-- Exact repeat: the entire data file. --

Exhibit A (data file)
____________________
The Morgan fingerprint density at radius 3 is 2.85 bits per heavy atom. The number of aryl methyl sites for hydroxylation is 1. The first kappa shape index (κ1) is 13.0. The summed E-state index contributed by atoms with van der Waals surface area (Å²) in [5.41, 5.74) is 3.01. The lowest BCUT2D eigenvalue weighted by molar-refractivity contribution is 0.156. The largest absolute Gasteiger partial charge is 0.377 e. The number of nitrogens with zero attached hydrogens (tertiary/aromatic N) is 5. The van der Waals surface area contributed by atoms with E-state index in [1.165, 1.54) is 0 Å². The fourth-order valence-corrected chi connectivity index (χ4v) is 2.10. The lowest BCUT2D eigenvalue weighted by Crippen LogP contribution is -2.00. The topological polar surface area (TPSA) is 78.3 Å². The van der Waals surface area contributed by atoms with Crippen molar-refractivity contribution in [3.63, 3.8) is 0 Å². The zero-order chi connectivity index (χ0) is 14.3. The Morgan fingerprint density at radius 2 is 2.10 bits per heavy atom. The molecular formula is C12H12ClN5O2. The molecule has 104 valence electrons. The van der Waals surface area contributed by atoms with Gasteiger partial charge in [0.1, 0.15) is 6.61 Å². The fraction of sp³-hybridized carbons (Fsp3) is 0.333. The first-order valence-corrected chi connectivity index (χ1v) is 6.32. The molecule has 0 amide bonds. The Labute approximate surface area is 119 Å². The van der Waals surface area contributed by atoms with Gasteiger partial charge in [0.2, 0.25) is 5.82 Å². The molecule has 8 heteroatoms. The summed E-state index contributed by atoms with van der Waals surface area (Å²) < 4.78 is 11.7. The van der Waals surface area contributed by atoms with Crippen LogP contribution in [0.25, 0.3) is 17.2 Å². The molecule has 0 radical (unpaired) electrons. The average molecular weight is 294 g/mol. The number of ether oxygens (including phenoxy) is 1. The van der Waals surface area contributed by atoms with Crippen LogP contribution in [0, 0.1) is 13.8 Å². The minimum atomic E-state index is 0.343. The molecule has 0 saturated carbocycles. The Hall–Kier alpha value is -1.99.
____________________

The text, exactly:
The Morgan fingerprint density at radius 3 is 2.85 bits per heavy atom. The number of aryl methyl sites for hydroxylation is 1. The first kappa shape index (κ1) is 13.0. The summed E-state index contributed by atoms with van der Waals surface area (Å²) in [5.41, 5.74) is 3.01. The lowest BCUT2D eigenvalue weighted by molar-refractivity contribution is 0.156. The largest absolute Gasteiger partial charge is 0.377 e. The number of nitrogens with zero attached hydrogens (tertiary/aromatic N) is 5. The van der Waals surface area contributed by atoms with E-state index in [1.165, 1.54) is 0 Å². The fourth-order valence-corrected chi connectivity index (χ4v) is 2.10. The lowest BCUT2D eigenvalue weighted by Crippen LogP contribution is -2.00. The topological polar surface area (TPSA) is 78.3 Å². The van der Waals surface area contributed by atoms with Crippen molar-refractivity contribution in [3.63, 3.8) is 0 Å². The zero-order chi connectivity index (χ0) is 14.3. The Morgan fingerprint density at radius 2 is 2.10 bits per heavy atom. The molecular formula is C12H12ClN5O2. The molecule has 104 valence electrons. The van der Waals surface area contributed by atoms with Gasteiger partial charge in [0.1, 0.15) is 6.61 Å². The fraction of sp³-hybridized carbons (Fsp3) is 0.333. The first-order valence-corrected chi connectivity index (χ1v) is 6.32. The molecule has 0 amide bonds. The Labute approximate surface area is 119 Å². The van der Waals surface area contributed by atoms with Gasteiger partial charge in [0.2, 0.25) is 5.82 Å². The molecule has 8 heteroatoms. The summed E-state index contributed by atoms with van der Waals surface area (Å²) < 4.78 is 11.7. The van der Waals surface area contributed by atoms with Crippen LogP contribution in [0.25, 0.3) is 17.2 Å². The molecule has 0 radical (unpaired) electrons. The average molecular weight is 294 g/mol. The number of ether oxygens (including phenoxy) is 1. The van der Waals surface area contributed by atoms with Crippen LogP contribution in [0, 0.1) is 13.8 Å². The minimum atomic E-state index is 0.343. The molecule has 0 saturated carbocycles. The Hall–Kier alpha value is -1.99.